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Inflammatory Bowel Disease on Rise in US

More than 3 million U.S. adults may have inflammatory bowel disease, including Crohn’s disease and ulcerative colitis — nearly triple the number of previous estimates, according to LiveScience. Although the disease usually afflicts younger people, researchers are finding a high prevalence of it in older adults now, the online magazine reported.

Inflammatory bowel disease (IBD) is an autoimmune condition that involves inflammation in your digestive tract. IBD sufferers have severely disrupted gut biota with different dominant species than healthy people, and those with Crohn's and ulcerative colitis suffer from a breakdown in the mucosal lining of their gut. Not surprisingly, studies show that food additives may be important triggers of this unpleasant gastrointestinal disease.

Emulsifiers found in processed foods such as lecithin, carrageenan, polyglycerols, xanthan gum, carboxymethylcellulose and polysorbate-80 are high on the list of suspect agents for causing IBD. They are additives that keep oils and fats from separating in processed foods, and which improve the texture and shelf-life of salad dressings, non-dairy milk and even veggie burgers.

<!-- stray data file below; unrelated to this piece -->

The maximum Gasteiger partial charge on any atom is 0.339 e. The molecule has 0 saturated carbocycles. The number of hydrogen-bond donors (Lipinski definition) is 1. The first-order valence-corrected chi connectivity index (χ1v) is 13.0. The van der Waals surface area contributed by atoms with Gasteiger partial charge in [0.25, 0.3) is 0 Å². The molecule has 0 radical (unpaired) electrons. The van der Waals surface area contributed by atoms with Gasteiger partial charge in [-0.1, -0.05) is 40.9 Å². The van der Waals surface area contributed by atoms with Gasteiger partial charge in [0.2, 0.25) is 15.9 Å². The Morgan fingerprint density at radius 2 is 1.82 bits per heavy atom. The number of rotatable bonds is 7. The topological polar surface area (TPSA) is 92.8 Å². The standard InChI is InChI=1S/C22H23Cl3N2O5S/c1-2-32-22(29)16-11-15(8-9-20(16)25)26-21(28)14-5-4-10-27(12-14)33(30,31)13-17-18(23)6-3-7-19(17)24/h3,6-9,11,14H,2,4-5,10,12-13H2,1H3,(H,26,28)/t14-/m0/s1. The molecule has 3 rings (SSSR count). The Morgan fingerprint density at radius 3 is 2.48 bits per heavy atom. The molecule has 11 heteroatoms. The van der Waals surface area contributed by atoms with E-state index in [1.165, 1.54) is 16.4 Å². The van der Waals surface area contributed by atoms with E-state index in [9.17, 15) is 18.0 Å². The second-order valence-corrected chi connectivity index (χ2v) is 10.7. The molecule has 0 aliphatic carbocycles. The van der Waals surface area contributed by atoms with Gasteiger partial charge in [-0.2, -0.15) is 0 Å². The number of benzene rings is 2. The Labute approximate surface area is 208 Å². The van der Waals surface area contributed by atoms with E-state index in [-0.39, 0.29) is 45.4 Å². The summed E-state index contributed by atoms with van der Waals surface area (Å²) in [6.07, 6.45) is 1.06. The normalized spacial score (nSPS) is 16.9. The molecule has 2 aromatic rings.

Foods associated with the most severe IBD reactions include gluten, seafood, eggs, peanuts, soy, milk and nuts. Fortunately, if you have IBD, there is a way to heal it, by avoiding processed foods and other things that disrupt your gut microbiome, and implementing dietary strategies that nourish beneficial microbes.

You also can reseed your gut with probiotics and traditionally fermented and cultured foods, like kefir. Other good foods for your gut include blueberries, coconut oil, and fiber-rich foods such as organic psyllium seed husk, cruciferous vegetables and raw nuts and beans.
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